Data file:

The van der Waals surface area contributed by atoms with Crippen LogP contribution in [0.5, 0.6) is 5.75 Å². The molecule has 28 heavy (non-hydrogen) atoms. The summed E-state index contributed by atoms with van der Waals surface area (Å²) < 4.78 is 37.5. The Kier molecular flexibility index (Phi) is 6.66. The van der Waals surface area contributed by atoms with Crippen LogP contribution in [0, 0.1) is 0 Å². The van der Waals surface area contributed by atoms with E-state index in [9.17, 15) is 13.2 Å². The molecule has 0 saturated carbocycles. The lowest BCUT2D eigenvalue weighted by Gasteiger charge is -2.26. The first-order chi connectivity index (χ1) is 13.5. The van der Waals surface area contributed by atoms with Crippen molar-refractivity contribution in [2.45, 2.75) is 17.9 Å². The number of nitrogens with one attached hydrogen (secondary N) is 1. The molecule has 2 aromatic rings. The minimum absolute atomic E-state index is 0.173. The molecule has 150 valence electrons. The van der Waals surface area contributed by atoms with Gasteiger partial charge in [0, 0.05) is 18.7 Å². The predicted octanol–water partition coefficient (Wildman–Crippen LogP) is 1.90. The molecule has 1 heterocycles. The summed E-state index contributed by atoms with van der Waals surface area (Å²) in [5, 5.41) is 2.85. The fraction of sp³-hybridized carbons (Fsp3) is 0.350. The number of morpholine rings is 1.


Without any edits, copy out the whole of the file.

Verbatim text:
The van der Waals surface area contributed by atoms with Crippen LogP contribution in [0.5, 0.6) is 5.75 Å². The molecule has 28 heavy (non-hydrogen) atoms. The summed E-state index contributed by atoms with van der Waals surface area (Å²) < 4.78 is 37.5. The Kier molecular flexibility index (Phi) is 6.66. The van der Waals surface area contributed by atoms with Crippen LogP contribution in [0, 0.1) is 0 Å². The van der Waals surface area contributed by atoms with E-state index in [9.17, 15) is 13.2 Å². The molecule has 0 saturated carbocycles. The lowest BCUT2D eigenvalue weighted by Gasteiger charge is -2.26. The first-order chi connectivity index (χ1) is 13.5. The van der Waals surface area contributed by atoms with Crippen molar-refractivity contribution in [2.45, 2.75) is 17.9 Å². The number of nitrogens with one attached hydrogen (secondary N) is 1. The molecule has 2 aromatic rings. The minimum absolute atomic E-state index is 0.173. The molecule has 150 valence electrons. The van der Waals surface area contributed by atoms with Gasteiger partial charge in [0, 0.05) is 18.7 Å². The predicted octanol–water partition coefficient (Wildman–Crippen LogP) is 1.90. The molecule has 1 heterocycles. The summed E-state index contributed by atoms with van der Waals surface area (Å²) in [5, 5.41) is 2.85. The fraction of sp³-hybridized carbons (Fsp3) is 0.350. The number of morpholine rings is 1.